calories vs. macros for weight loss after Bariatric Surgery
Food & Nutrition
Video Blog: What Are Calories?

The Talking it Up Show with Arlean Edwards is a local production that interviews keynote speakers within the Augusta area. I, Dr. Jacome, was invited to join Arlean on set in a series of videos where I talk about what it takes to live healthy. Over the next few months, we will be sharing some of the videos from this series in an effort to better inform our audience. So stay tuned!


Below you will find the transcription of the entire video.

Arlean: We’re back and now it's time for Live Healthy MD with Dr. Francisco Jacome. Dr. Jacome, welcome.

Dr. Jacome: Thank you

Arlean: I’m excited about our segment.

Dr. Jacome: Me too, it’s been very gratifying for me to be able to get out and really talk to people about living healthy and different things. A lot of misconceptions about dieting and exercising. Today I would like to talk about calories

Arlean: Yeah, let’s do that. I was talking to you before we aired that I downloaded this app. What the app does, it’s called Fat Secret—breakfast, lunch, dinner, snacks, even water, I log during the course of a day what I take in and it makes me accountable and it also makes me conscious. So it’s counting calories and its counting how much exercise I do. But I’m glad you want to talk about caloric intake.

Dr. Jacome: I think what you are mentioning right now, having the ability to track what you’re doing, is very important because we tend to put things in our mouth that our brain doesn’t even realize what we are doing. So the reality check comes when you put it down.

Arlean: *laughing* I ate four donuts!

Dr. Jacome: Did I actually eat that?! But the important thing is there is a lot of misconception. People don’t really truly understand what a calorie is. You know people say “don’t eat that; bad calories”, “don’t eat this” or “these calories are supposed to be good!” So I want to go over a little of that.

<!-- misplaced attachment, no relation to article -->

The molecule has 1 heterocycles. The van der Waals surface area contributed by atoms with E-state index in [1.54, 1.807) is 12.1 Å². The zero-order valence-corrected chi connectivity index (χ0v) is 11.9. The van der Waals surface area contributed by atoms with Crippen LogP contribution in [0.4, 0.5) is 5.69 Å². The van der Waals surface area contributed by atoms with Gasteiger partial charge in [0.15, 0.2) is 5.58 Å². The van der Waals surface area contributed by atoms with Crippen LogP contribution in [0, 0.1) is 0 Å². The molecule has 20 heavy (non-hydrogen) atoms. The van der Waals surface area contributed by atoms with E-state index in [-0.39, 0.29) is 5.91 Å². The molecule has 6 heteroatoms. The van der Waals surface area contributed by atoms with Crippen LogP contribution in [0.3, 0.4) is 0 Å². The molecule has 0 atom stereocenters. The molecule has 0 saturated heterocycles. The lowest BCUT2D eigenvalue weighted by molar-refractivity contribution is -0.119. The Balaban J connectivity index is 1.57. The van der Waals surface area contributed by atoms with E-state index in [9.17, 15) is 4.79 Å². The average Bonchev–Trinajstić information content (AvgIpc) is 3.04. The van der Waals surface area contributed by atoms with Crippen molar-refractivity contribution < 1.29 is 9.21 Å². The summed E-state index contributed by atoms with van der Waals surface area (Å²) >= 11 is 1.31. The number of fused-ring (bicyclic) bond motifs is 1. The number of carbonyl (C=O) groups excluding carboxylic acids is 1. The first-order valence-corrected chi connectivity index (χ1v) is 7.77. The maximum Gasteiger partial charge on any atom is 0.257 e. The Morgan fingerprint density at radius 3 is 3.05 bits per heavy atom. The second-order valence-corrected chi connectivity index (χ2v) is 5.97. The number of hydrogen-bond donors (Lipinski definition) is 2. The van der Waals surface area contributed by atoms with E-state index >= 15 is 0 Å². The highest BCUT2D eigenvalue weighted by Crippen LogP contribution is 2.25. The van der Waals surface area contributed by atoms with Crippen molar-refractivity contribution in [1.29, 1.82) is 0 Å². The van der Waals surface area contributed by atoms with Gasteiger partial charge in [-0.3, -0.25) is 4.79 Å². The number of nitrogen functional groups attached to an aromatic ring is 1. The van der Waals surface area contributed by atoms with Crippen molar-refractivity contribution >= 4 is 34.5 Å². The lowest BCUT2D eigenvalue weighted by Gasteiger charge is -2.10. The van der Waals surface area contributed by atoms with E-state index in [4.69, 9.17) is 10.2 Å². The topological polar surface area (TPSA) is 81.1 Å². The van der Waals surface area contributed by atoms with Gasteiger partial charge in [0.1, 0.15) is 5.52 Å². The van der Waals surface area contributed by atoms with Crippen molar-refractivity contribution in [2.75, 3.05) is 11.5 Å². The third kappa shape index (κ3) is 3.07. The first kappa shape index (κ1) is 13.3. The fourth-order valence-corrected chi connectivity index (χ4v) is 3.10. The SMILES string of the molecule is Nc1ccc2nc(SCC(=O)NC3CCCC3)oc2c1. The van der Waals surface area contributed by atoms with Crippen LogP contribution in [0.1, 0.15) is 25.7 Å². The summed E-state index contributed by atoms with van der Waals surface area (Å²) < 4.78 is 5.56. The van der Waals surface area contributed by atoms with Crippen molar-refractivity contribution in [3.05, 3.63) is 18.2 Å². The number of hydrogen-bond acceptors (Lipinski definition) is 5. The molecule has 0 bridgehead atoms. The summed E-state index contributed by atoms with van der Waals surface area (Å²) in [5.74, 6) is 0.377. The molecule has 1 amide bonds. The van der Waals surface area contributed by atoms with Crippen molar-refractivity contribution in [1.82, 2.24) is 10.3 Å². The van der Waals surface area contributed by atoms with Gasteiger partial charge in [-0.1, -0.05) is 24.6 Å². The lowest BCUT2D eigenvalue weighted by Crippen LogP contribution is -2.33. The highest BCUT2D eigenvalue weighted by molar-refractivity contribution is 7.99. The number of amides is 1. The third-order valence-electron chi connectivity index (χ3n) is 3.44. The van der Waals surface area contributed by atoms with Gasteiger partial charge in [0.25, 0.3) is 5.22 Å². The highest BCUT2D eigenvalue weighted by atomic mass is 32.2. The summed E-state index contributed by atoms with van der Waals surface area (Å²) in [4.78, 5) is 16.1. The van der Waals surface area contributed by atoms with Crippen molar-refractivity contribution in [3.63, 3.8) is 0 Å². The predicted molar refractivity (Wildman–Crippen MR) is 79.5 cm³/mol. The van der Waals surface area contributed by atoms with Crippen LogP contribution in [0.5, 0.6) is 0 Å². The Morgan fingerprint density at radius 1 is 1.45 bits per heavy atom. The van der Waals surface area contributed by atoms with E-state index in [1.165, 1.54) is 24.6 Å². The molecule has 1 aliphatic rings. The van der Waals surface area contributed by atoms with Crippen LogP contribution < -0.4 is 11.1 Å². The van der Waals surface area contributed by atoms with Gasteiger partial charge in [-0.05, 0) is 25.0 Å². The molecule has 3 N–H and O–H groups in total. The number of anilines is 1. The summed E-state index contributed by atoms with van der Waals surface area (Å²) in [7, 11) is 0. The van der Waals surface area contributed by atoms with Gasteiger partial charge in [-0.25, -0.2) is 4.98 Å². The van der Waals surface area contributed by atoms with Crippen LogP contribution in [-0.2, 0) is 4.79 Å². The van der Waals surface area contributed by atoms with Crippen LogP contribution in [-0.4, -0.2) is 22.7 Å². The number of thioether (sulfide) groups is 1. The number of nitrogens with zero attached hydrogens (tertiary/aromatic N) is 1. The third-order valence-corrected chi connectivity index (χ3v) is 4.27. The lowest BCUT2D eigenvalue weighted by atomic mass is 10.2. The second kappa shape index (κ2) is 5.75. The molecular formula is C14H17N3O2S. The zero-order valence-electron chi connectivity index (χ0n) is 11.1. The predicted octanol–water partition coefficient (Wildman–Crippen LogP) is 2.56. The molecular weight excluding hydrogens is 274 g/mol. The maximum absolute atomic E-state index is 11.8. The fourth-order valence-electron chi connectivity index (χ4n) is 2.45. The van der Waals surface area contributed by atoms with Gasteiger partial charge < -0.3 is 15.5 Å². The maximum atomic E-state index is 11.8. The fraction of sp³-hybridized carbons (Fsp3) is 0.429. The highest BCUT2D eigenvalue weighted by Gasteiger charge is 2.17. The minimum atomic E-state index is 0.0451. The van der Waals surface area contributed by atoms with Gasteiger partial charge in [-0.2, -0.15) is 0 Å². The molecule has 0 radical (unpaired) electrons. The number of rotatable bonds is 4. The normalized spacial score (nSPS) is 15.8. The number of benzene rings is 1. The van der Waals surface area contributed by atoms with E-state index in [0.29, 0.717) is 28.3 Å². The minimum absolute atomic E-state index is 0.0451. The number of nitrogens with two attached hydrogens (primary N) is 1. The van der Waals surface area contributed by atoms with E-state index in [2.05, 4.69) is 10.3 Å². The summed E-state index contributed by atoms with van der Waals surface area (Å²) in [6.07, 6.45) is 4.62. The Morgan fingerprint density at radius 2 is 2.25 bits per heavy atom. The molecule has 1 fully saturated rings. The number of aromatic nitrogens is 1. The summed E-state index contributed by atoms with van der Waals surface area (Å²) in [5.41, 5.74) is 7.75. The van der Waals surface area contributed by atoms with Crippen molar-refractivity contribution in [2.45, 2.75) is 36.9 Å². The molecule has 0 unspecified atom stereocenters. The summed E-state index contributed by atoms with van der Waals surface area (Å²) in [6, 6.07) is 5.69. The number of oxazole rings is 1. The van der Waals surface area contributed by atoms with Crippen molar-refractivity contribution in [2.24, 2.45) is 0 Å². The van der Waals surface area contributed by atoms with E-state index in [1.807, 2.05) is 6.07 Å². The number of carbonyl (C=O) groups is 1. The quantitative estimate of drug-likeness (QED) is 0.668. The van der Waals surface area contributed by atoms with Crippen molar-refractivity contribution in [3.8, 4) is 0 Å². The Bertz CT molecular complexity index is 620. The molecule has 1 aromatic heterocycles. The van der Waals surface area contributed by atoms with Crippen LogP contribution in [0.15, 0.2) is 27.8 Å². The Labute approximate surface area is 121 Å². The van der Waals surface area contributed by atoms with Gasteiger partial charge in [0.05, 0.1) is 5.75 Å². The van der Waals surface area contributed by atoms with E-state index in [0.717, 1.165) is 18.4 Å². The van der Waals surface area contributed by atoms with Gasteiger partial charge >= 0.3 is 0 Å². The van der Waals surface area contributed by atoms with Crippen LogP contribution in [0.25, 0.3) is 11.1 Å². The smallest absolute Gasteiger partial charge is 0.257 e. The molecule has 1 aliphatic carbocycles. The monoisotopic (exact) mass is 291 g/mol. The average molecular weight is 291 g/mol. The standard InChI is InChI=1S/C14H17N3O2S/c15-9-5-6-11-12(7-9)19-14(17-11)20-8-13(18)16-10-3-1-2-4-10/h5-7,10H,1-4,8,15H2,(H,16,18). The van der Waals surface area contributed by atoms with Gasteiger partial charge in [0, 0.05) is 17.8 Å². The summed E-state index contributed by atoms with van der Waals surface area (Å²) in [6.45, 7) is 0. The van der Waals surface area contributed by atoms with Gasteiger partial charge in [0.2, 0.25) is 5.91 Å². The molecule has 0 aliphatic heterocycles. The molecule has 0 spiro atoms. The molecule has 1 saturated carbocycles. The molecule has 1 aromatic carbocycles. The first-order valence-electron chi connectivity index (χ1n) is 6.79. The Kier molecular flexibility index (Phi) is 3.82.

Arlean: Yeah let’s do that!

Dr. Jacome: So calories are energy. That’s what it is. It is the energy that our bodies use to be able to function. It doesn’t matter where it comes from; it can come from a fat, it can come for protein, it could come from a donut or a pizza—it is still calories. Now different foods, different types of food, have different loads of calories in it. Without realizing, we can put a lot of calories inside our body. And the problem is when we are consuming more energy than the energy that we are using.

Arlean: Exactly; expound on that for us some because I think that’s where the communication breakdown is because we take it in and we don’t know what we need to do to burn it off.

Dr. Jacome: Exactly right, so the amount of calories that we eat, meaning the amount of energy that we use is either going to make us gain weight or lose weight. If I eat 1,500 calories and I use 1,500 calories, I will not gain or lose weight. But if I eat 1,500 calories, use 500 calories, I have 1,000 calories that I need to use or it's going to make me gain weight. You know, what is our body going to do with the excess energy? It’s going to turn it into fat.

So, where is that fat going to go? Obviously under the skin, which is more of a cosmetic issue; but then visceral fat—that is the problem. That is the fat that goes around your heart. The fat that goes inside your liver. That in the long term will give you diseases. It's going to give us diabetes, it’s going to give us blood pressure problems, it’s going to give us heart attacks, it’s going to give us strokes. And that’s where the essence of the problem is.

Now how do we control that? We need to know what we are putting in. And we need to know how to get it out.

Now, how do we get it out? You know our body has many ways of using energy but the two main ways are is one that we call “metabolism”—that’s the magic word right? And how to understand metabolism; I think probably the easiest way to put it, as a technical term, is basically the metabolic rate. But to put it a little more simply, the amount of energy that your body uses to keep you alive.

If you get in your car in the morning, you turn it on, don’t move it all day long and just leave it there, your car is going to gas.

Arlean: It’s going to use gas, whether it is moving or not.

Dr. Jacome: ...because it has to keep the engine running, right? Our body does the same thing. Whether we move or don’t move, our body uses energy to keep our heart pumping, to keep our brain working, to keep us breathing. The amount of energy that our bodies use to keep us alive—that’s our metabolism.